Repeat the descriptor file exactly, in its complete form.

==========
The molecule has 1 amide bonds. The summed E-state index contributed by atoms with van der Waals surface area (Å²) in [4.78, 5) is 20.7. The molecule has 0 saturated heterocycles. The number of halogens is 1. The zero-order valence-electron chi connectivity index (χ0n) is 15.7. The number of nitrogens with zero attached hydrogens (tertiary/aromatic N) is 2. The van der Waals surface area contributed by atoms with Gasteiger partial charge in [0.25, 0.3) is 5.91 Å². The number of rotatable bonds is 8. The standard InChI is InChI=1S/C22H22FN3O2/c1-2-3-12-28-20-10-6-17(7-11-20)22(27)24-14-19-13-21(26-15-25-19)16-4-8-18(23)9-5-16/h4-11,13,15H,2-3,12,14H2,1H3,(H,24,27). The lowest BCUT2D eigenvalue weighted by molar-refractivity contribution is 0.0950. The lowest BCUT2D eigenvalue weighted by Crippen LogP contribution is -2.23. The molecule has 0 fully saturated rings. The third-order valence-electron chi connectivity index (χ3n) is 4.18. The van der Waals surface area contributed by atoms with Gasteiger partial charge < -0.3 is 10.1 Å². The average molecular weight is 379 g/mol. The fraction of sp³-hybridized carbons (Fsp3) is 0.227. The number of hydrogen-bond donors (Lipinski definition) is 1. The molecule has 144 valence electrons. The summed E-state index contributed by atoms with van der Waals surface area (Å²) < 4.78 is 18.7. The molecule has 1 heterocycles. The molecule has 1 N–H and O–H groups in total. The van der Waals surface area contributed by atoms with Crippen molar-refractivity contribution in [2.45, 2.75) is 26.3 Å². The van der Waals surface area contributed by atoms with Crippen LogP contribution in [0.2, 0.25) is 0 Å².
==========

The molecule has 1 amide bonds. The summed E-state index contributed by atoms with van der Waals surface area (Å²) in [4.78, 5) is 20.7. The molecule has 0 saturated heterocycles. The number of halogens is 1. The zero-order valence-electron chi connectivity index (χ0n) is 15.7. The number of nitrogens with zero attached hydrogens (tertiary/aromatic N) is 2. The van der Waals surface area contributed by atoms with Gasteiger partial charge in [0.25, 0.3) is 5.91 Å². The number of rotatable bonds is 8. The standard InChI is InChI=1S/C22H22FN3O2/c1-2-3-12-28-20-10-6-17(7-11-20)22(27)24-14-19-13-21(26-15-25-19)16-4-8-18(23)9-5-16/h4-11,13,15H,2-3,12,14H2,1H3,(H,24,27). The lowest BCUT2D eigenvalue weighted by molar-refractivity contribution is 0.0950. The lowest BCUT2D eigenvalue weighted by Crippen LogP contribution is -2.23. The molecule has 0 fully saturated rings. The third-order valence-electron chi connectivity index (χ3n) is 4.18. The van der Waals surface area contributed by atoms with Gasteiger partial charge < -0.3 is 10.1 Å². The average molecular weight is 379 g/mol. The fraction of sp³-hybridized carbons (Fsp3) is 0.227. The number of hydrogen-bond donors (Lipinski definition) is 1. The molecule has 144 valence electrons. The summed E-state index contributed by atoms with van der Waals surface area (Å²) < 4.78 is 18.7. The molecule has 1 heterocycles. The molecule has 1 N–H and O–H groups in total. The van der Waals surface area contributed by atoms with Crippen molar-refractivity contribution in [2.45, 2.75) is 26.3 Å². The van der Waals surface area contributed by atoms with Crippen LogP contribution in [0.2, 0.25) is 0 Å².